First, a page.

• As a student, researcher and /or activist, what have you learned from the pandemic and its global impact?
    One of the greatest lessons I have learned from the pandemic is that one needs to be willing to change easily and come up with new ideas as plans cannot keep up with changes. A once thought out and detailed proposal may change due to external factors. It may be a bit depressing at first when you have to change directions, however, after taking a step back and learning about small business operations in a bit more detail, I have realized that what I thought was “detailed” at first needed a lot of adjustments. What I proposed would not support the local small businesses. So many more actions and projects need to be done as the devil is in the detail. ‘Supporting local’ is a movement that requires more than just verbal support or a hashtag on Instagram.
  • Please share with us your experiences at the SofC. How do you think being a member of the SofC Urban Leadership Fellowship and Academy Program has contributed to your scholarship and added to your experience as a student?
    The School of Cities Urban Leadership Fellowship and Academy Program has given me the opportunity to formulate my own project. It has allowed me to express my passion to the community and to the people around me. Even though I did not get to meet different members of the program in-person, due to the pandemic, I was still able to connect with some enthusiastic and hardworking members. The support I got from the program members, Professor Lo, and mentors has been extraordinary. Not only have they helped me with my project, they have also helped me think of problems from different perspectives.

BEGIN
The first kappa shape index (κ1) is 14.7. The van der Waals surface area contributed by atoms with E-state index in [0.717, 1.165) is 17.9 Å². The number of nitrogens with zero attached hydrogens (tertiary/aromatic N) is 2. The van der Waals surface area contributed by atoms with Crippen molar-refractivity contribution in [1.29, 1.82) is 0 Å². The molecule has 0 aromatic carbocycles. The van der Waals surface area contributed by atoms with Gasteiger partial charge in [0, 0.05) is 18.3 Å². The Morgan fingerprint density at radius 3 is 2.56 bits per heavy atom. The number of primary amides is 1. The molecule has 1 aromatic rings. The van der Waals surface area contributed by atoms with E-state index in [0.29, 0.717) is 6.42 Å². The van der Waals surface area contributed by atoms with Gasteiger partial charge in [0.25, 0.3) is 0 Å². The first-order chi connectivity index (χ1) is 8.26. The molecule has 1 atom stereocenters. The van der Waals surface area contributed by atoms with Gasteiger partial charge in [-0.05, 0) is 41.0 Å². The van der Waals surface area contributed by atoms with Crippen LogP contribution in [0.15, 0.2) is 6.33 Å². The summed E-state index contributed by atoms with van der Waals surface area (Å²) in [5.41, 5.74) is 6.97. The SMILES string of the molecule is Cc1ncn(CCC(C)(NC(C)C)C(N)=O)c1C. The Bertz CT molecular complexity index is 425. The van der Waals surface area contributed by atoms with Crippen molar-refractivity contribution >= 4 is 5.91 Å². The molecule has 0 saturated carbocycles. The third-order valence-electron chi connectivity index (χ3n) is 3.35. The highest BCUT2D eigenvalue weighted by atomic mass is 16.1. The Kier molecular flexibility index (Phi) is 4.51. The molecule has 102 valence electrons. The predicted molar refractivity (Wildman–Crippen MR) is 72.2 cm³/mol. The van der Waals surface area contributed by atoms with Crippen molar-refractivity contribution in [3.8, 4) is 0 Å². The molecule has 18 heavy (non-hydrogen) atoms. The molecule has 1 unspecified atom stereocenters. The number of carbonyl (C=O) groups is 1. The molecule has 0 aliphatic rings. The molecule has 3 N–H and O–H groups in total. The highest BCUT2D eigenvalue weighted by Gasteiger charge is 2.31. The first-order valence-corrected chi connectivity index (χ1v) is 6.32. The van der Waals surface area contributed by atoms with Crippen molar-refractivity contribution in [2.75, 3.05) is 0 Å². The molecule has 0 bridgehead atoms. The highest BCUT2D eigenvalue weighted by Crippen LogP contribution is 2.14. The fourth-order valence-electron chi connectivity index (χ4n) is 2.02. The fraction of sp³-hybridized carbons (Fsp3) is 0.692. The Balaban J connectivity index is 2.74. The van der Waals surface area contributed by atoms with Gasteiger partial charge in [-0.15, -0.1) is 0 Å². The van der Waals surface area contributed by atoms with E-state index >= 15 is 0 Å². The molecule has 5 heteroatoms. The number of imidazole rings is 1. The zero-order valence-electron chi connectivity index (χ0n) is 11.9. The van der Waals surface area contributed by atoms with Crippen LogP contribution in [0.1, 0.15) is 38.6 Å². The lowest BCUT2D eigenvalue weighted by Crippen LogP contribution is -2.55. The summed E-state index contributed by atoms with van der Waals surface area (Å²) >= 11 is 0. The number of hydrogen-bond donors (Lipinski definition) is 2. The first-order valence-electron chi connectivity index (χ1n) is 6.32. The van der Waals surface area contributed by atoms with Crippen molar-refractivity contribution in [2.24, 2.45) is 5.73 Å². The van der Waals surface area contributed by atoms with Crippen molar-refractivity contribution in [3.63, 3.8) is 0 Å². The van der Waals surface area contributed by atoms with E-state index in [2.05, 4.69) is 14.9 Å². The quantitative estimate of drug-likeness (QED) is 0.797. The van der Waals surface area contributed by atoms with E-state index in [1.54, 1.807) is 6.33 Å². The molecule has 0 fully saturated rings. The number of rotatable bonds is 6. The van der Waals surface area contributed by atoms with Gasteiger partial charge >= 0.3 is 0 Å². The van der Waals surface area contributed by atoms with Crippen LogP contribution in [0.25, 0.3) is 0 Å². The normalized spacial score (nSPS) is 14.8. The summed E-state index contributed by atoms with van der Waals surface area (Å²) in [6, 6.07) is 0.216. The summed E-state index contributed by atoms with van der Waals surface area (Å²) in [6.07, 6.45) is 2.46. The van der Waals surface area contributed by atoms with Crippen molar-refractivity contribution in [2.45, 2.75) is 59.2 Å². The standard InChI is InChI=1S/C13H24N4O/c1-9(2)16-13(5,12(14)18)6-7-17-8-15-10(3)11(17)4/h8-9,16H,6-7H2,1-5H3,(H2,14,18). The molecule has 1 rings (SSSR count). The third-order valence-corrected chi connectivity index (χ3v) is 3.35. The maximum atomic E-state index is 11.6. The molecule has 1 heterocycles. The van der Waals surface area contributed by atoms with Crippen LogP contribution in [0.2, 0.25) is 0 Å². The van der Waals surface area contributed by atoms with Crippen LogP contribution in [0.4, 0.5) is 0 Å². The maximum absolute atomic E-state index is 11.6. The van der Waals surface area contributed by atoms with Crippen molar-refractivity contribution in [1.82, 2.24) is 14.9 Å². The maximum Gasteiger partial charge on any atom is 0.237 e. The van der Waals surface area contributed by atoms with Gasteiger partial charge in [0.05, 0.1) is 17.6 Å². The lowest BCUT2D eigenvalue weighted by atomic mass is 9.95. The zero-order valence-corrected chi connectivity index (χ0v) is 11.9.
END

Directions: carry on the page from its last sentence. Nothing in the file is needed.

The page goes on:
• Any final words or message?
    We all belong in this community and we should do something to help improve it. When we are able to give a bit more than we take, to the community we live in, it will be a much better place. If there is something that motivates you, go after it! If there is a problem you notice and want to solve, pursue it! Change will only happen if you believe and pursue it. As Steve Job stated in the 2005 Stanford Commencement Address “You cannot connect the dots looking forward, you can only connect them looking backwards. So, you have to trust that the dots will somehow connect. Believing that the dots will connect down the road will give you the confidence to follow your heart.”


Student Bio:

Tzu Chen on a boat with water in the background

Tzu Chen moved to Canada when he was in grade 9 and is an undergraduate student at U of T, who has a strong passion in learning and education. His journey in teaching started when he was in grade 8 when he was given the opportunity to teach basic English to children from low-income families in Taiwan. It was in grade 10 when he started volunteering at an NGO that welcomes newcomers and refugees; this opportunity has allowed him to meet people from all over the world and made him realize that education is more than just teaching what’s on the textbooks. It was then when he started trying all kinds of new things such as volunteering at various cultural centres, joining various student clubs, researching at the coroner’s office, and launching his own startup.